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Who was St. Thomas Aquinas? Benedict XVI explains

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Published on Jan 28, 2011

January 28, 2011. January 28 is the day the Catholic Church honors St. Thomas Aquinas. The Italian saint was a domenican priest and is widely recognized as being one of the most influential figures in the study of theology.

He is also known for his ideas on ethics, political theory, and human rights.

Benedict XVI
"Thomas's conviction that we are naturally able to acknowledge the principles of the natural moral law remains timely, since that law, grounded in the truth of man's nature, is the basis of respect for human dignity and universal human rights."

He is considered to be a model teacher for those studying in the priesthood and is the patron saint of Catholic schools and universities.

He was never able to finish his best known writing the 'Summa Theologica,' but it is still widely used by theologians, like his ideas on the nature of God, that He is neither obvious or unprovable.

Benedict XVI
"Thomas' insistence on the harmony of faith and reason respected the autonomy and complementarity of these two ways of knowing the truth which has its ultimate origin in God's Word."

Many consider his writings to be his greatest contribution to the Catholic Church. His message of unity and harmony is one that Benedict XVI has been trying to invoke when speaking to all Christians.

Thomas Aquinas died in the year 1274 and was canonized by Pope John XXII in 1323, less than 50 years after his death.
Saint Thomas Aquinas, O.P., also Thomas of Aquin or Aquino; (Aquino, 1225 -- Fossanova, 7 March 1274) was an Italian priest of the Catholic Church in the Dominican Order, and an immensely influential philosopher and theologian in the tradition of scholasticism, known as Doctor Angelicus (the Angelic Doctor) and Doctor Communis or Doctor Universalis (the Common or Universal Doctor).[1] "Aquinas" is not a surname (hereditary surnames were not then in common use in Europe), but is a Latin adjective meaning "of Aquino", his place of birth. He was the foremost classical proponent of natural theology, and the father of the Thomistic school of philosophy and theology, which is named after him. His influence on Western thought is considerable, and much of modern philosophy was conceived as a reaction against, or as an agreement with his ideas, particularly in the areas of ethics, natural law and political theory.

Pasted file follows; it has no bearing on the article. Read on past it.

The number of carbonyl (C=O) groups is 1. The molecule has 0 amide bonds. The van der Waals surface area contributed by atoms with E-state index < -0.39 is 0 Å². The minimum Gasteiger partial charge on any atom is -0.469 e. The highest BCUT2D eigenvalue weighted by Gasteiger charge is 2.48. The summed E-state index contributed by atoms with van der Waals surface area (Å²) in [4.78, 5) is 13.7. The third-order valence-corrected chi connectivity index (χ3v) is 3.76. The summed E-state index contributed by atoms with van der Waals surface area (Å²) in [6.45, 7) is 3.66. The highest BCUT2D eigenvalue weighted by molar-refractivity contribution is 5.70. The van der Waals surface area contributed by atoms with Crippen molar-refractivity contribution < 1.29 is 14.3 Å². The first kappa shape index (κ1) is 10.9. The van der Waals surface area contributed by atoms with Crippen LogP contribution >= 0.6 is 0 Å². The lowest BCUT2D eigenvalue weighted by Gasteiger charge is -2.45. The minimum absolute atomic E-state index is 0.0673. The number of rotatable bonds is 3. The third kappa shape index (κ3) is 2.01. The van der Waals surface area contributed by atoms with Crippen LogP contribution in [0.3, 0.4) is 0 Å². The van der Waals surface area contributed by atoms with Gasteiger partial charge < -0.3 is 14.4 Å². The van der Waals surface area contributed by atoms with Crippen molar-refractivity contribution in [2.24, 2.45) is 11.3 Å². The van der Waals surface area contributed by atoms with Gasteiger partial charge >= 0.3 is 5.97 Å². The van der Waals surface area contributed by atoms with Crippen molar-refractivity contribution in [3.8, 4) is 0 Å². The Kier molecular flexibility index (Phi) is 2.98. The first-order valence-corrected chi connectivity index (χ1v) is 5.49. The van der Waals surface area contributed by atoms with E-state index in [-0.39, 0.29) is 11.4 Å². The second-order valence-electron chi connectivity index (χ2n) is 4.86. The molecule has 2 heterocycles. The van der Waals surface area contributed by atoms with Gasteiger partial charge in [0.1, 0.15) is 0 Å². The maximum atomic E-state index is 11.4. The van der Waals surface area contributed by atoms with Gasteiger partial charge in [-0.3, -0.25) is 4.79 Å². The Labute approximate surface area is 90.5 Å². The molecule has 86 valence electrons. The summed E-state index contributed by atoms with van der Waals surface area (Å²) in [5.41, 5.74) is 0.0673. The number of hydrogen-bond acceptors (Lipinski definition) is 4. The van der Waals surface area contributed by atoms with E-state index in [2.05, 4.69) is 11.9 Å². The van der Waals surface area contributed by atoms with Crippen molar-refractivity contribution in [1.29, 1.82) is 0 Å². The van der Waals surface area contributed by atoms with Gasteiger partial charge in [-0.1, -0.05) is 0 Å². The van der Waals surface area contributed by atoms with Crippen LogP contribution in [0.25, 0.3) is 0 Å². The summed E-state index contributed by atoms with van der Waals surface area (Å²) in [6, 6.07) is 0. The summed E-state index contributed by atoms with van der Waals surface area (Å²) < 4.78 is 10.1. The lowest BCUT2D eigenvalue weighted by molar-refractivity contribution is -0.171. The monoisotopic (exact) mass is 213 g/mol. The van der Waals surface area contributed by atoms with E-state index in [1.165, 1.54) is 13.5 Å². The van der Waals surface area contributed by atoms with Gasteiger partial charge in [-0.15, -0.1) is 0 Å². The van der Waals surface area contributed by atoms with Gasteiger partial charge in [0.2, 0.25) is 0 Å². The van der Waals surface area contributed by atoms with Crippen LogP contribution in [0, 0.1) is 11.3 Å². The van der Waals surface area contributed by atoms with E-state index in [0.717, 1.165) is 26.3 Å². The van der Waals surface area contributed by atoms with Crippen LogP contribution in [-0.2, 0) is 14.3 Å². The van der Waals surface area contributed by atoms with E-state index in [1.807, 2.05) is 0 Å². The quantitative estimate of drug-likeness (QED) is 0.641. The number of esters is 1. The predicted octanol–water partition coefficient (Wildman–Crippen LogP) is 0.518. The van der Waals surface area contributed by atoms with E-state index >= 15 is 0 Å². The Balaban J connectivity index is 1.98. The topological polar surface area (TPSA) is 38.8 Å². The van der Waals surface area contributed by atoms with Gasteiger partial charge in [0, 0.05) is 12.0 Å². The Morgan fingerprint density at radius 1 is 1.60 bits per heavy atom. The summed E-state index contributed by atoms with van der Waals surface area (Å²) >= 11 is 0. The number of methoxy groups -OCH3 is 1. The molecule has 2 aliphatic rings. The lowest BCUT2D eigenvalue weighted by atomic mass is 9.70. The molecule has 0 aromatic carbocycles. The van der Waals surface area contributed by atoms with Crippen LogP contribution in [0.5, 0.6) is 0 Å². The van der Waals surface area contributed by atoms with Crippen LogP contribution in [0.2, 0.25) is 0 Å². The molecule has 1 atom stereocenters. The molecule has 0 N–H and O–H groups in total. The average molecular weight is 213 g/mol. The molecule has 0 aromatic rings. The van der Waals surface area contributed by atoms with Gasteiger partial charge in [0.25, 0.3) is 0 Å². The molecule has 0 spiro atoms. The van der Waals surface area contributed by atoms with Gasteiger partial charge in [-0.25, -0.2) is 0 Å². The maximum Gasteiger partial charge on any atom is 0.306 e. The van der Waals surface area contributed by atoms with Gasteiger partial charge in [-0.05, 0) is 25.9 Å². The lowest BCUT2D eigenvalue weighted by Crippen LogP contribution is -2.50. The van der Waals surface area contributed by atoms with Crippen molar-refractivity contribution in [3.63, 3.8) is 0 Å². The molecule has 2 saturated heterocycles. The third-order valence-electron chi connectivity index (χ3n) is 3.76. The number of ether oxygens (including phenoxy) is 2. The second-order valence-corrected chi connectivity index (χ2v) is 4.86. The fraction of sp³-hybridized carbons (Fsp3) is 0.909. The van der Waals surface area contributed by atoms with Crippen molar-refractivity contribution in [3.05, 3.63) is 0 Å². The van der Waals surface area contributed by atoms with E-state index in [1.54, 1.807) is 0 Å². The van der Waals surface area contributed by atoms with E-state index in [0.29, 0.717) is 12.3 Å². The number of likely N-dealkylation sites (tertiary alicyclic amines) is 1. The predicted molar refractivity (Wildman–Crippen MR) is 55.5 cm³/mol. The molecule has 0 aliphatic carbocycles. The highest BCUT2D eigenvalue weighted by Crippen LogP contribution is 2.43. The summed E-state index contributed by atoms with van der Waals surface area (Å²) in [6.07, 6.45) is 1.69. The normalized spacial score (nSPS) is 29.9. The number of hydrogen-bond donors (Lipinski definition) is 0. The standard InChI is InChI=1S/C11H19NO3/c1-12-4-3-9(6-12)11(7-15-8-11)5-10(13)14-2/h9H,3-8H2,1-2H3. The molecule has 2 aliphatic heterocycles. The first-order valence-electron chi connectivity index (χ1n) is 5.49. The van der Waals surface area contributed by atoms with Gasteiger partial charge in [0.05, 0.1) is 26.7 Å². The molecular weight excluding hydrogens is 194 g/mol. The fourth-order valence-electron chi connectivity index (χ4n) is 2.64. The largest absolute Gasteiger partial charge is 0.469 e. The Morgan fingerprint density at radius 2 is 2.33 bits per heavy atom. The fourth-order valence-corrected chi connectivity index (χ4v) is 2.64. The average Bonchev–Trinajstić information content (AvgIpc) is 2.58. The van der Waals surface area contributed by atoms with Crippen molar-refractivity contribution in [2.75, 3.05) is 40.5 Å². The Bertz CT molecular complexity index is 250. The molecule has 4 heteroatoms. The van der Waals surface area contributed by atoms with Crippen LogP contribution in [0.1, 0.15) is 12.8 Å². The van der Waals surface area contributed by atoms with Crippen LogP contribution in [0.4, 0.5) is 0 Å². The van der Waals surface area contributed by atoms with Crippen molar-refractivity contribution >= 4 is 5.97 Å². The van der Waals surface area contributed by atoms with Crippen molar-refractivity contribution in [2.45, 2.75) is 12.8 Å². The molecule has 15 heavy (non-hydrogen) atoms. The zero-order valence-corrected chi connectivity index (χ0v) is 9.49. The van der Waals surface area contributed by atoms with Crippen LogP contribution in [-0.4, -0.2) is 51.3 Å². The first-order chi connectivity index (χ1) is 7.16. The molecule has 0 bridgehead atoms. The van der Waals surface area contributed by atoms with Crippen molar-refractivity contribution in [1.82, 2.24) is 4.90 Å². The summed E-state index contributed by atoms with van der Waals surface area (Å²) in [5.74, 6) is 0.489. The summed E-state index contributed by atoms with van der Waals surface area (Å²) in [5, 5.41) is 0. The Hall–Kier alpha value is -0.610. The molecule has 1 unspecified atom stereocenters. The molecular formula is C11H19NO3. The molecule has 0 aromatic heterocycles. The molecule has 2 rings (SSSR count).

Thomas is held in the Catholic Church to be the model teacher for those studying for the priesthood.[2] The works for which he is best-known are the Summa Theologica and the Summa Contra Gentiles. One of the 33 Doctors of the Church, he is considered the Church's greatest theologian and philosopher. Pope Benedict XV declared: "The Church has declared Thomas' doctrines to be her own."
Thomas viewed theology, or the sacred doctrine, as a science, the raw material data of which consists of written scripture and the tradition of the Catholic Church. These sources of data were produced by the self-revelation of God to individuals and groups of people throughout history. Faith and reason, while distinct but related, are the two primary tools for processing the data of theology. Thomas believed both were necessary — or, rather, that the confluence of both was necessary — for one to obtain true knowledge of God. Thomas blended Greek philosophy and Christian doctrine by suggesting that rational thinking and the study of nature, like revelation, were valid ways to understand truths pertaining to God. According to Thomas, God reveals himself through nature, so to study nature is to study God. The ultimate goals of theology, in Thomas's mind, are to use reason to grasp the truth about God and to experience salvation through that truth.

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